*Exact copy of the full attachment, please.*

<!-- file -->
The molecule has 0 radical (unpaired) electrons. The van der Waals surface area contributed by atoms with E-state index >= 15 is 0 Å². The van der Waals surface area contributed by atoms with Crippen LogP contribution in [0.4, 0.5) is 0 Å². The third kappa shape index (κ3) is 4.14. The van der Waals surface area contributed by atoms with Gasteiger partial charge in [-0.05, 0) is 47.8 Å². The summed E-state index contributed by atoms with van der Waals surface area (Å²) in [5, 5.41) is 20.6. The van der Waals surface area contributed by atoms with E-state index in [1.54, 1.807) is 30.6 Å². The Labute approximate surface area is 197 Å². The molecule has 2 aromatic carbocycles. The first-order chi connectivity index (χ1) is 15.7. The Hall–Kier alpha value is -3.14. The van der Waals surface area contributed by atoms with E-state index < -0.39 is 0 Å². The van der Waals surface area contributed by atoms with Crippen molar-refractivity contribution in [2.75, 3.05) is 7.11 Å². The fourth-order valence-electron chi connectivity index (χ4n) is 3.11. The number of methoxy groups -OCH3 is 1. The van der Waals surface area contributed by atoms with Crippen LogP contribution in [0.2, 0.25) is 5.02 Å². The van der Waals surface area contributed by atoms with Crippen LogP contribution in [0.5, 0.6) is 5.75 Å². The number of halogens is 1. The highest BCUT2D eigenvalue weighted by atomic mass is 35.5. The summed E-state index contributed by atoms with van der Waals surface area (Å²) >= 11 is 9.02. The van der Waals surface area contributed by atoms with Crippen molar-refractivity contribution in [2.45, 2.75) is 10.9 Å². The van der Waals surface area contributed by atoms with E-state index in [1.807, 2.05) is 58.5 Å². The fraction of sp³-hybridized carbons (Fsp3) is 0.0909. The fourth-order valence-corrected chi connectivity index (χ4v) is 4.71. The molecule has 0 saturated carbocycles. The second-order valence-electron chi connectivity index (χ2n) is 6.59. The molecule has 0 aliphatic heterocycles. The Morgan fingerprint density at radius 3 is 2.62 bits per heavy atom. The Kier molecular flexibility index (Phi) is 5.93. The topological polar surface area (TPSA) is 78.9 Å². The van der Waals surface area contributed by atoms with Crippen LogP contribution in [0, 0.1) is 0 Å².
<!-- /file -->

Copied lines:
The molecule has 0 radical (unpaired) electrons. The van der Waals surface area contributed by atoms with E-state index >= 15 is 0 Å². The van der Waals surface area contributed by atoms with Crippen LogP contribution in [0.4, 0.5) is 0 Å². The third kappa shape index (κ3) is 4.14. The van der Waals surface area contributed by atoms with Gasteiger partial charge in [-0.05, 0) is 47.8 Å². The summed E-state index contributed by atoms with van der Waals surface area (Å²) in [5, 5.41) is 20.6. The van der Waals surface area contributed by atoms with E-state index in [1.54, 1.807) is 30.6 Å². The Labute approximate surface area is 197 Å². The molecule has 2 aromatic carbocycles. The first-order chi connectivity index (χ1) is 15.7. The Hall–Kier alpha value is -3.14. The van der Waals surface area contributed by atoms with E-state index < -0.39 is 0 Å². The van der Waals surface area contributed by atoms with Crippen molar-refractivity contribution in [2.75, 3.05) is 7.11 Å². The fourth-order valence-electron chi connectivity index (χ4n) is 3.11. The number of methoxy groups -OCH3 is 1. The van der Waals surface area contributed by atoms with Crippen LogP contribution in [0.2, 0.25) is 5.02 Å². The van der Waals surface area contributed by atoms with Crippen LogP contribution in [0.5, 0.6) is 5.75 Å². The number of halogens is 1. The highest BCUT2D eigenvalue weighted by atomic mass is 35.5. The summed E-state index contributed by atoms with van der Waals surface area (Å²) >= 11 is 9.02. The van der Waals surface area contributed by atoms with Crippen molar-refractivity contribution in [2.45, 2.75) is 10.9 Å². The van der Waals surface area contributed by atoms with E-state index in [1.807, 2.05) is 58.5 Å². The fraction of sp³-hybridized carbons (Fsp3) is 0.0909. The fourth-order valence-corrected chi connectivity index (χ4v) is 4.71. The molecule has 0 saturated carbocycles. The second-order valence-electron chi connectivity index (χ2n) is 6.59. The molecule has 0 aliphatic heterocycles. The Morgan fingerprint density at radius 3 is 2.62 bits per heavy atom. The Kier molecular flexibility index (Phi) is 5.93. The topological polar surface area (TPSA) is 78.9 Å². The van der Waals surface area contributed by atoms with Crippen LogP contribution in [0, 0.1) is 0 Å².